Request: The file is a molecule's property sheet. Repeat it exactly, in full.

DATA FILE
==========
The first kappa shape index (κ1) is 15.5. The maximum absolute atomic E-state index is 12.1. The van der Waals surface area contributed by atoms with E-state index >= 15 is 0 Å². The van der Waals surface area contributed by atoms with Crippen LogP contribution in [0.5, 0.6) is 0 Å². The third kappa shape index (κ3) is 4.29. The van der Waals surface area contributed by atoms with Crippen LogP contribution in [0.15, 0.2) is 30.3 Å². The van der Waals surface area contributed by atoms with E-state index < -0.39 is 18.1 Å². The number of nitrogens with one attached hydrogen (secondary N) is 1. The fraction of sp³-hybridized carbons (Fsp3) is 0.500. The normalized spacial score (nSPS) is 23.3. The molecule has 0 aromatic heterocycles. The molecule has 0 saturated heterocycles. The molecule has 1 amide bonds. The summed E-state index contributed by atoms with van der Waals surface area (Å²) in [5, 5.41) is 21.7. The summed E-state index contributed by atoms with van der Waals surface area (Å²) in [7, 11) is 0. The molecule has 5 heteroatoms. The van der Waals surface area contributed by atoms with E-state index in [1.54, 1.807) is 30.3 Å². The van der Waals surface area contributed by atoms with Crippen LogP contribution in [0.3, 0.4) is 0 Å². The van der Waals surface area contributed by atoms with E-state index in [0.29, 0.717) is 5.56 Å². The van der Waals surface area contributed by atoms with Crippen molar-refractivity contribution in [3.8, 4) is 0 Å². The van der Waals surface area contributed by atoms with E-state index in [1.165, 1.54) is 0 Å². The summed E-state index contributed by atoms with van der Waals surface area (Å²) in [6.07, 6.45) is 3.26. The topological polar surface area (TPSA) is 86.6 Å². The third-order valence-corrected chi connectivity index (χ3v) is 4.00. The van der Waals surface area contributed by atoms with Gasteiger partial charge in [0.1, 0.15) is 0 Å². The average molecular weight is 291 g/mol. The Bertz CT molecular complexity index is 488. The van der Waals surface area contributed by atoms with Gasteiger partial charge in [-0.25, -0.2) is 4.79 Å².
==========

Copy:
The first kappa shape index (κ1) is 15.5. The maximum absolute atomic E-state index is 12.1. The van der Waals surface area contributed by atoms with E-state index >= 15 is 0 Å². The van der Waals surface area contributed by atoms with Crippen LogP contribution in [0.5, 0.6) is 0 Å². The third kappa shape index (κ3) is 4.29. The van der Waals surface area contributed by atoms with Crippen LogP contribution in [0.15, 0.2) is 30.3 Å². The van der Waals surface area contributed by atoms with E-state index < -0.39 is 18.1 Å². The number of nitrogens with one attached hydrogen (secondary N) is 1. The fraction of sp³-hybridized carbons (Fsp3) is 0.500. The normalized spacial score (nSPS) is 23.3. The molecule has 0 aromatic heterocycles. The molecule has 0 saturated heterocycles. The molecule has 1 amide bonds. The summed E-state index contributed by atoms with van der Waals surface area (Å²) in [5, 5.41) is 21.7. The summed E-state index contributed by atoms with van der Waals surface area (Å²) in [7, 11) is 0. The molecule has 5 heteroatoms. The van der Waals surface area contributed by atoms with E-state index in [1.54, 1.807) is 30.3 Å². The van der Waals surface area contributed by atoms with Crippen LogP contribution in [0.3, 0.4) is 0 Å². The van der Waals surface area contributed by atoms with E-state index in [0.29, 0.717) is 5.56 Å². The van der Waals surface area contributed by atoms with Crippen molar-refractivity contribution in [3.8, 4) is 0 Å². The van der Waals surface area contributed by atoms with E-state index in [1.165, 1.54) is 0 Å². The summed E-state index contributed by atoms with van der Waals surface area (Å²) in [6.07, 6.45) is 3.26. The topological polar surface area (TPSA) is 86.6 Å². The third-order valence-corrected chi connectivity index (χ3v) is 4.00. The van der Waals surface area contributed by atoms with Gasteiger partial charge in [0.1, 0.15) is 0 Å². The average molecular weight is 291 g/mol. The Bertz CT molecular complexity index is 488. The van der Waals surface area contributed by atoms with Gasteiger partial charge in [-0.25, -0.2) is 4.79 Å².